If you’re reading this blog you’re showing an interest in finding work within the technology sector. I myself have been using many methods over the past 17 years to find tech candidates for my clients and most of my search methods have been the same however times are changing so you need to adapt to the market and apply the following 10 steps to finding a job within the tech sector:
This would be the first option as this has proved most successful for candidates I talk with (and least stressful). If you have experience working within organisations, think back to the team’s and manager’s you worked with. Some of those individuals have moved on to new employers so reach out to them and ask if they have any hiring needs within their organisation or if they can recommend you to the hiring manager. People will only recommend you if they feel you have the required skills and are reliable. The last thing someone wants when recommending someone is to be let down by sickness or punctuality issues.
If you’re looking for your first job within IT I would suggest using your circle of friends and family to network. My suggestion would be to approach all family members to see if they can introduce you to the IT Manager within their company. You can use the same approach with your friends, just in case they are in the same situation as you (out of work) this may not be useful so try the RKA (Russell King Associates) facebook strategy. Pick 10 of your closest friends on Facebook and ask each of them for 2 names of professionals they can approach or you will approach. If they are not willing to provide names just look through their friends list and look for individuals who have their company name in their profile. Then approach the individual with a message.
A warm approach is by far better than a cold approach and people are more willing to help if they know they have a mutual connection.
Most companies pay a referral fee to staff for recommending someone to the company rather than paying a fee to a recruitment agency so remind people it is financially beneficial to them.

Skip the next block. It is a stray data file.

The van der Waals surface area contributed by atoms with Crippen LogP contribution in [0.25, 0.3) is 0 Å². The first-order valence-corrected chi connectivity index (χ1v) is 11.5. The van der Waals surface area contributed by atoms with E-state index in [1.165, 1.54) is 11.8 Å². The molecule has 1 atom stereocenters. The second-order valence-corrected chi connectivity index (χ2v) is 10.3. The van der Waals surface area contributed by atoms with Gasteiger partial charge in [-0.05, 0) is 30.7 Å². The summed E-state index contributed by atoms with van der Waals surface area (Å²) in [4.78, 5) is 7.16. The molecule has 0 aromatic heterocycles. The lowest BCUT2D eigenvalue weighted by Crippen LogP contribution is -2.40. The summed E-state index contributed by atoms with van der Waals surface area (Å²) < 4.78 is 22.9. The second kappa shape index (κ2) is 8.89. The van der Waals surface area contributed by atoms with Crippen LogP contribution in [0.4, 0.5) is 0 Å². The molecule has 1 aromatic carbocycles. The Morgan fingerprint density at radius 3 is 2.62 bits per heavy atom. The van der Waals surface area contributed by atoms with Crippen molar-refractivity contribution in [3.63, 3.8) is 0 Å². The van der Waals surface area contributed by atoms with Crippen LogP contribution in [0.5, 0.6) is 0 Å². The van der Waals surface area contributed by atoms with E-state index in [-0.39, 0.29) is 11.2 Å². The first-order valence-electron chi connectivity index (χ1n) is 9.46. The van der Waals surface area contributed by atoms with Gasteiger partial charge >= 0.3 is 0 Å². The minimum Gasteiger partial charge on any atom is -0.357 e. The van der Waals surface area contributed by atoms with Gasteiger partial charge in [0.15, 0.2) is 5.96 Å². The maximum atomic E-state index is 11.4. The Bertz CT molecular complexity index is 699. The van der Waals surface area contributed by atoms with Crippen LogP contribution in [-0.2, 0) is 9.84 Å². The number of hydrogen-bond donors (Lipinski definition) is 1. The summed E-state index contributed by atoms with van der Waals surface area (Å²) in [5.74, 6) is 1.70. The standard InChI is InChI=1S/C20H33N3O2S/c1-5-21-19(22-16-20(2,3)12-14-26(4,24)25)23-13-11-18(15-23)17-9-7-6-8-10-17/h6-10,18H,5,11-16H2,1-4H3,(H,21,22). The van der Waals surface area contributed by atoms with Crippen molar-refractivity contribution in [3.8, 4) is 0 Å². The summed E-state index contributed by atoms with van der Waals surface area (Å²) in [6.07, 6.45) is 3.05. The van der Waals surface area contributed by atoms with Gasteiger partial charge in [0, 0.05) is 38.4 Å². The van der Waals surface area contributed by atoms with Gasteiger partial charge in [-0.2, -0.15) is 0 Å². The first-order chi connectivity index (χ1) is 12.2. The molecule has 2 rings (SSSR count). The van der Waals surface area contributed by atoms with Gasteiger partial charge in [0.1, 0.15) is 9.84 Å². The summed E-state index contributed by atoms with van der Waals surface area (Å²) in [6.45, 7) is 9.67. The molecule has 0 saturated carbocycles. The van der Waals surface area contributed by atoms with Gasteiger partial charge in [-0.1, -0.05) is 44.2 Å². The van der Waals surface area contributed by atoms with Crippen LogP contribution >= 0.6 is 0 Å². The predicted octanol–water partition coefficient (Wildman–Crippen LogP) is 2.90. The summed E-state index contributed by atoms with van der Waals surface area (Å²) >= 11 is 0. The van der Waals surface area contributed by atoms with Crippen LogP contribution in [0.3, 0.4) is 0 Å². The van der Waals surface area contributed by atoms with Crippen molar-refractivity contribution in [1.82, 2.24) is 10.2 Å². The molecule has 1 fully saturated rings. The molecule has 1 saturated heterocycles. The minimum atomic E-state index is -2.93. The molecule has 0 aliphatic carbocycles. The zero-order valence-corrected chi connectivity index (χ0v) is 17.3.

Look back at old school or university, football, scouts friends and ask them if they can open doors for you.
I would also suggest attending networking events, these are generally free and will give you an opportunity to get in front of employers and hand out your CV or business card. A really good event with over 200 companies attending is the IP Expo Europe. No better way to get yourself in front of so many clients all under one roof!
Google is king when it comes to search engine power. Search for the job title you are looking for however be creative with it don’t just search for one job title. For example, if you’re looking for a helpdesk role don’t just search for ‘helpdesk’ search for ‘1st line support’ or ‘1st level support’ or ‘technical support’. Every company has weird and wonderful titles so be creative when searching.
Google will show you relevant jobs from various different sources companies use like job boards, newspapers, social media, articles, events etc. I will explain in more detail which job boards to use however you should still consider those arriving from your Google search.
You will find all sorts of articles popping up within your searches, read through them as they may point you in the direction of companies you are not aware of.
3. CV UPLOAD TO JOB BOARDS
Upload your CV to as many job boards as possible as different clients and recruitment agencies use various different job boards. Popular tech job boards include: Jobserve, CW Jobs, Dice, Technojobs and IT Jobswatch. Do not think generalist job boards will not cater to the technology sector as they do and depending on the recruiter or the client this maybe the only job board they have access to. Popular generalist job boards include: Reed, Jobsite, CV Library, Total Jobs and Monster.